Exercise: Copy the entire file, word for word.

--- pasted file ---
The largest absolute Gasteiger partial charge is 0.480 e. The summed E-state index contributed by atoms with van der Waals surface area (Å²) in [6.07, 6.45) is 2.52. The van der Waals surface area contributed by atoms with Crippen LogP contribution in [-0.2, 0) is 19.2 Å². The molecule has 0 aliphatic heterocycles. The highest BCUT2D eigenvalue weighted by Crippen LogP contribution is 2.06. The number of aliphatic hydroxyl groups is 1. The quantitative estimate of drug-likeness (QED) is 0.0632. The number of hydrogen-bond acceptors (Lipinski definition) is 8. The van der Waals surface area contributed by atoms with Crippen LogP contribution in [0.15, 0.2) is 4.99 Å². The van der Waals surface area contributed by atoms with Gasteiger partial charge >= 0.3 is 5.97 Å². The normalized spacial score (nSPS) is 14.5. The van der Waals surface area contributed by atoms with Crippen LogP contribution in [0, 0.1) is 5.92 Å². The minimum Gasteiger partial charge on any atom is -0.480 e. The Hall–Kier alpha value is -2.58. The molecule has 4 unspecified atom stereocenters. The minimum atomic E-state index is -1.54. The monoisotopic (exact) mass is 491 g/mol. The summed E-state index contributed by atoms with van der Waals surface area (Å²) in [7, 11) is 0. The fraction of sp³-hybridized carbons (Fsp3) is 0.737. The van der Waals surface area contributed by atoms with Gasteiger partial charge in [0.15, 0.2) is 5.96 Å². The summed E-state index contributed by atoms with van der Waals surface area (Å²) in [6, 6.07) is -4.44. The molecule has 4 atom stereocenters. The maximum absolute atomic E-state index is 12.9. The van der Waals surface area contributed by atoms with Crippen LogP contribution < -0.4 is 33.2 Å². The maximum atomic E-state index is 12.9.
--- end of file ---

The largest absolute Gasteiger partial charge is 0.480 e. The summed E-state index contributed by atoms with van der Waals surface area (Å²) in [6.07, 6.45) is 2.52. The van der Waals surface area contributed by atoms with Crippen LogP contribution in [-0.2, 0) is 19.2 Å². The molecule has 0 aliphatic heterocycles. The highest BCUT2D eigenvalue weighted by Crippen LogP contribution is 2.06. The number of aliphatic hydroxyl groups is 1. The quantitative estimate of drug-likeness (QED) is 0.0632. The number of hydrogen-bond acceptors (Lipinski definition) is 8. The van der Waals surface area contributed by atoms with Crippen LogP contribution in [0.15, 0.2) is 4.99 Å². The van der Waals surface area contributed by atoms with Gasteiger partial charge >= 0.3 is 5.97 Å². The normalized spacial score (nSPS) is 14.5. The van der Waals surface area contributed by atoms with Crippen LogP contribution in [0, 0.1) is 5.92 Å². The minimum Gasteiger partial charge on any atom is -0.480 e. The Hall–Kier alpha value is -2.58. The molecule has 4 unspecified atom stereocenters. The minimum atomic E-state index is -1.54. The monoisotopic (exact) mass is 491 g/mol. The summed E-state index contributed by atoms with van der Waals surface area (Å²) in [7, 11) is 0. The fraction of sp³-hybridized carbons (Fsp3) is 0.737. The van der Waals surface area contributed by atoms with Gasteiger partial charge in [0.15, 0.2) is 5.96 Å². The summed E-state index contributed by atoms with van der Waals surface area (Å²) in [6, 6.07) is -4.44. The molecule has 4 atom stereocenters. The maximum absolute atomic E-state index is 12.9. The van der Waals surface area contributed by atoms with Crippen LogP contribution < -0.4 is 33.2 Å². The maximum atomic E-state index is 12.9.